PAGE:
“There are people with disabilities who can fix those disabilities. People who can’t see who can get a surgery. People who can’t walk who can fix it.”
“There are. But that doesn’t necessarily require working with someone like Mr. Bough. There’s a vast, vast difference between a medical professional who has dedicated their lives to healing, and a man like that, who has spent much of his life taking people apart and turning them into a product he can sell.”
Sveta shook her head. “I’ve already come to terms with that, I think. It doesn’t take away or add to what he did, if I say yes or no. I still blame him and hate him for what he is. I just… I’m impatient.”
She touched the shadowy silhouette of the child on the page.
“I want to be her again.”
The black rocks by the shore were precarious. Where the waves crashed against stone, specks of water beaded the black stone, making it slick. Plant life drank the water and spread on the stone, camouflaged black on black, but slicker still.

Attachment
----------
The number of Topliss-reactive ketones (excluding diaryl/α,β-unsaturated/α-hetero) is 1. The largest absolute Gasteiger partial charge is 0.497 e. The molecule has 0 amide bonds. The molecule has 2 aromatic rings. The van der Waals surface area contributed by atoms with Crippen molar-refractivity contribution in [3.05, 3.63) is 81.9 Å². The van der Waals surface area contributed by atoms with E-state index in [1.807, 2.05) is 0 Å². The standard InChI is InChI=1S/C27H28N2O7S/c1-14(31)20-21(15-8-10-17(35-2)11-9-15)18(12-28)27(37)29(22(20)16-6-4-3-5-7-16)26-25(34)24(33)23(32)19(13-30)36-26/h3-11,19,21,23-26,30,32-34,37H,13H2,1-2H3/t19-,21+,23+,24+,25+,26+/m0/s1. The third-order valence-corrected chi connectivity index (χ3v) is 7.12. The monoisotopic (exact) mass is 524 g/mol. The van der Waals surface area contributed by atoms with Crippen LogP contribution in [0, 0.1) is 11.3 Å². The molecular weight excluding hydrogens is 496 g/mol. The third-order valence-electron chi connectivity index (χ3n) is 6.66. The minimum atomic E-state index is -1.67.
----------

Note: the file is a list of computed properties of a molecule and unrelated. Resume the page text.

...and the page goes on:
They clambered over rock, careful with how they moved. A cousin was arranging stones to weigh down a bowl, igniting the contents of that bowl. A beacon on the rocks. They were the oldest, and so they got that duty.
Which was fine, good, because everyone else got to draw. Orange clay mixed with crushed seashell as a binding agent, with oil and fat from the forever drowning, those sea creatures with sharp teeth that had the same general shape as people, except with legs bound together into tails.
The mixture made for sticks that could be dragged across rock, leaving behind bright orange markings on black that would resist being washed off. The boats that came in would find it necessary, with clouds rolling in and the sky getting so dark so early. The craft out on the water were having to fight to get to shore, as the waves rose and fell.
It didn’t matter what they drew, only that they defined the rocks clearly, and that they move carefully on the stone that was slick with salt water, seaweed, and slime. Some of the rock was as sharp as any glass the blower in the village made, and in the dim light, they were hard to see.